Tougher sentences are not the answer – we need more scrutiny of convicted terrorists
Many people will say that the only thing to do with people such as Usman Khan is to detain them indefinitely. That instinct is understandable, but it is not right
It is never going to be possible to protect people absolutely from the actions of disturbed individuals. As a rule, we do a better job of it in Europe than in the United States, where the availability of guns makes any suicidal sociopath a potential mass killer. But every time people are killed, as in the London Bridge attack on Friday, lessons must be learned.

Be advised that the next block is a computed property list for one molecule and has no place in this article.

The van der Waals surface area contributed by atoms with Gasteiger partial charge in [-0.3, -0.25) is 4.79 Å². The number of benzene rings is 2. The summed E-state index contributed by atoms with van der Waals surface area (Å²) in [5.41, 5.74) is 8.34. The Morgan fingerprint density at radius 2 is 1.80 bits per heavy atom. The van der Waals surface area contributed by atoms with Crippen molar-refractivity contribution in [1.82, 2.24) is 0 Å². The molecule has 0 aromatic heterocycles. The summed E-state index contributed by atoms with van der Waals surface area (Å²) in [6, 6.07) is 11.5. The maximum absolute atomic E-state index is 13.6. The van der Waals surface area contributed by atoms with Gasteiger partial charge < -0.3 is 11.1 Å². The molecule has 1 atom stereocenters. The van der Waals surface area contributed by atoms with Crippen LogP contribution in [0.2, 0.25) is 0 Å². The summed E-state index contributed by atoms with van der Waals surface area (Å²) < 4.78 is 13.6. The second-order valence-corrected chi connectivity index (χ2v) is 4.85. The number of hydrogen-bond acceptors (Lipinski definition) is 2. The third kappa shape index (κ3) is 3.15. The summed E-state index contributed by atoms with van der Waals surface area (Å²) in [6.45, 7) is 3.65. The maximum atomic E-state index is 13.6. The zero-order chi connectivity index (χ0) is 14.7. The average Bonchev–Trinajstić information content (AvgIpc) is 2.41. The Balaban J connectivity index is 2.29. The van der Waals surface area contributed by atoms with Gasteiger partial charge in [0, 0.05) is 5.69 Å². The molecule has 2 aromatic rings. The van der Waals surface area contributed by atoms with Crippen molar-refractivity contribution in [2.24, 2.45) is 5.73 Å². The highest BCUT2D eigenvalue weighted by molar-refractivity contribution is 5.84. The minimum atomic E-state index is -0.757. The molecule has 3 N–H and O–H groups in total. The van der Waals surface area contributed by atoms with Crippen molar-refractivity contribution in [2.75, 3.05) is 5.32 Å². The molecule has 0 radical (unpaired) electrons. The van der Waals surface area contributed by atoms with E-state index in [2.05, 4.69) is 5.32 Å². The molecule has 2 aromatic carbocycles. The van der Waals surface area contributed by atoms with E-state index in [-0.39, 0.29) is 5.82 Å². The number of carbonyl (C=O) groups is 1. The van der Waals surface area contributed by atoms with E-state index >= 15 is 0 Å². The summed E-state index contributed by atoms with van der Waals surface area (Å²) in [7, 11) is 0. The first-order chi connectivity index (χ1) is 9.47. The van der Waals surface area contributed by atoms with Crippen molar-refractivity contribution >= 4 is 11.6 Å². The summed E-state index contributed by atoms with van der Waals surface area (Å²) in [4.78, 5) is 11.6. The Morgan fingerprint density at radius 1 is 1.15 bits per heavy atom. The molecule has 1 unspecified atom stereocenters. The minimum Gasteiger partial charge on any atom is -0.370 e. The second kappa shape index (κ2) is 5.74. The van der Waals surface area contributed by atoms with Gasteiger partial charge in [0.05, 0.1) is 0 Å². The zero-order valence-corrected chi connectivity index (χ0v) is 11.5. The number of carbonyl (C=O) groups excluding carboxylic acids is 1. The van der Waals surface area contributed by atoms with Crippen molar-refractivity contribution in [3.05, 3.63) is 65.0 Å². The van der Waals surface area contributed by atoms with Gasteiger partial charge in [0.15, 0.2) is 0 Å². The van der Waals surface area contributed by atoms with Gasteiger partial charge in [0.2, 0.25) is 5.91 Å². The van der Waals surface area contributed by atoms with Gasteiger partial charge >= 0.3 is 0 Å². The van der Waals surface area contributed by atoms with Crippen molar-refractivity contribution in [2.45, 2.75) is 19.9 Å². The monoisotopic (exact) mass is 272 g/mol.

One of the obvious lessons in this case is that there was insufficient scrutiny of the case of Usman Khan, the convicted terrorist who was let out of prison early and who fatally stabbed two people in central London yesterday.
It should be accepted that the sentencing rules were unsatisfactory if they allowed Khan to be released automatically, provided he met minimal conditions. But, as Robert Verkaik writes today, the demand for “tougher” sentences is simplistic if it simply means longer ones. That merely postpones the problem at the cost of some injustice to those prisoners who can be reformed.